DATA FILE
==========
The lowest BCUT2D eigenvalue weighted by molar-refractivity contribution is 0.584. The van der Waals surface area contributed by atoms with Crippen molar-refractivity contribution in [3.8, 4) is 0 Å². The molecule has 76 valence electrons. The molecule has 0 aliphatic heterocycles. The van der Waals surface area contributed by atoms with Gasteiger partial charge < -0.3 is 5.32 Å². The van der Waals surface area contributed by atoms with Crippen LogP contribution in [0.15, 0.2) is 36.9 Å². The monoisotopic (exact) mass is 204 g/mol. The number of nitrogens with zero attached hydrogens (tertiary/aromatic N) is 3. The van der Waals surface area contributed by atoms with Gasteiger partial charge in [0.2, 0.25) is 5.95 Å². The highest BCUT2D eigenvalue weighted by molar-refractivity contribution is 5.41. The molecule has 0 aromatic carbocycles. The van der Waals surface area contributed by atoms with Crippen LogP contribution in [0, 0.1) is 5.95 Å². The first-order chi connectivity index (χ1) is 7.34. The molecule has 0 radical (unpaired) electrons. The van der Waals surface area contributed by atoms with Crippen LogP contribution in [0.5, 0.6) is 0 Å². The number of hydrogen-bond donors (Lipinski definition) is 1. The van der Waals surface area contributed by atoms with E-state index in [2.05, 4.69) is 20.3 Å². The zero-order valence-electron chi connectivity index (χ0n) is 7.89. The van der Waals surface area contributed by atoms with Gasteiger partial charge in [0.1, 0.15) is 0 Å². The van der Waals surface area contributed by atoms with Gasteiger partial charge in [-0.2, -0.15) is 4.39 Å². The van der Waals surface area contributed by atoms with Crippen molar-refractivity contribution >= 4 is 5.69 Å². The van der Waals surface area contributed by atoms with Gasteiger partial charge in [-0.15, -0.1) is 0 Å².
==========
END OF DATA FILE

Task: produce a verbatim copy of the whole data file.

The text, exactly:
The lowest BCUT2D eigenvalue weighted by molar-refractivity contribution is 0.584. The van der Waals surface area contributed by atoms with Crippen molar-refractivity contribution in [3.8, 4) is 0 Å². The molecule has 76 valence electrons. The molecule has 0 aliphatic heterocycles. The van der Waals surface area contributed by atoms with Gasteiger partial charge < -0.3 is 5.32 Å². The van der Waals surface area contributed by atoms with Crippen LogP contribution in [0.15, 0.2) is 36.9 Å². The monoisotopic (exact) mass is 204 g/mol. The number of nitrogens with zero attached hydrogens (tertiary/aromatic N) is 3. The van der Waals surface area contributed by atoms with Gasteiger partial charge in [0.2, 0.25) is 5.95 Å². The highest BCUT2D eigenvalue weighted by molar-refractivity contribution is 5.41. The molecule has 0 aromatic carbocycles. The van der Waals surface area contributed by atoms with Crippen LogP contribution in [0, 0.1) is 5.95 Å². The first-order chi connectivity index (χ1) is 7.34. The molecule has 0 radical (unpaired) electrons. The van der Waals surface area contributed by atoms with Crippen LogP contribution in [0.5, 0.6) is 0 Å². The number of hydrogen-bond donors (Lipinski definition) is 1. The van der Waals surface area contributed by atoms with E-state index in [2.05, 4.69) is 20.3 Å². The zero-order valence-electron chi connectivity index (χ0n) is 7.89. The van der Waals surface area contributed by atoms with Gasteiger partial charge in [0.1, 0.15) is 0 Å². The van der Waals surface area contributed by atoms with Gasteiger partial charge in [-0.2, -0.15) is 4.39 Å². The van der Waals surface area contributed by atoms with Crippen molar-refractivity contribution >= 4 is 5.69 Å². The van der Waals surface area contributed by atoms with Gasteiger partial charge in [-0.15, -0.1) is 0 Å².